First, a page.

What is a stockbroker?

A stockbroker is the person who deals for you on the stock exchange.

Just like only public companies as sellers can list stock on an exchange, only registered buyers can interact on the stock exchange. This means you as in individual can’t personally buy shares on a stock exchange – you’ll have to use a stockbroker to execute your deals for you.

A stockbroker is an entity legally authorised to buy and sell on a stock exchange, and they’ll do so on your behalf, usually charging a commission for their services.

To use a stockbroker, you’d typically open a share dealing account. Your funds to buy and sell shares, as well as any of the ones you’ve bought, will be held in this account. The account is also where dividends will be paid into.

We’re an example of a stockbroker, as we enable you to buy or sell on an exchange. This means you’ll tell us which investments you want to make and we’ll carry them out for you. Stockbrokers like us may also offer managed portfolios: these are portfolios that invest in a collection of ETFs and are managed for you by our experts.

How to buy and invest in shares

  1. Research the stocks you want to buy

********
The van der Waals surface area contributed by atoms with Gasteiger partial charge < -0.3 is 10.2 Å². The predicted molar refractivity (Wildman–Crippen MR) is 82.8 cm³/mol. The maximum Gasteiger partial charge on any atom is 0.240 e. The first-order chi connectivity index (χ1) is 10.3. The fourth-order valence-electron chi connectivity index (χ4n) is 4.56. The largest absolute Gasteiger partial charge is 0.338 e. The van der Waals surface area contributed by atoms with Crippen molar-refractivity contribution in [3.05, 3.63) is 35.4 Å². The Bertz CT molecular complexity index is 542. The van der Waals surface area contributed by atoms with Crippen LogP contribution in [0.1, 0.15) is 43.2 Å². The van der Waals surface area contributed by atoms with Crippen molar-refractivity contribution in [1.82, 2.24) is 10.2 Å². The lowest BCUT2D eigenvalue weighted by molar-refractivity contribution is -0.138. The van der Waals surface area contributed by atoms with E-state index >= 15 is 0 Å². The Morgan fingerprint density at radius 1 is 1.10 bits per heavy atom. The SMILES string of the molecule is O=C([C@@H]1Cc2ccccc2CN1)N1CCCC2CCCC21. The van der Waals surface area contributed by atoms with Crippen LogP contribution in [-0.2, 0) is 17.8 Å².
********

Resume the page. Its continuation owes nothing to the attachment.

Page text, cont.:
2. Open an account with a stockbroker
  3. Place your order
  4. Monitor your position

1. Research the stocks you want to buy

The first step is to choose the right stock for you, at a share price you consider to be good value. You’ll need to conduct fundamental analysis and technical analysis and really study the market to make an informed decision. You can even use our market screener tool to help narrow down your search.

2. Open an account with a stockbroker

You’ll need an account with which to invest. We keep the process to just four steps:

  • Fill in a short form on your investing and trading knowledge to ensure you get the best experience
  • Get verification – this usually takes just a few seconds
  • Deposit money into your newly created account, for free, to start investing in the stock market

3. Place your order

You can then open your first position on our share dealing platform by placing an order.

4. Monitor your position

Once you’ve placed your deal, you’ll need to keep an eye on your investment to determine when the right time to close your position is. If you’ve bought shares, that means selling them on our platform.

What affects the prices of stocks?

Share prices are affected by things such as supply and demand, macroeconomic factors, and industry classes. The most common factors are:

  • The latest earnings results reported by the company, eg revenue or profits
  • Company news, either positive or negative
  • Trends and sentiment in that company’s industry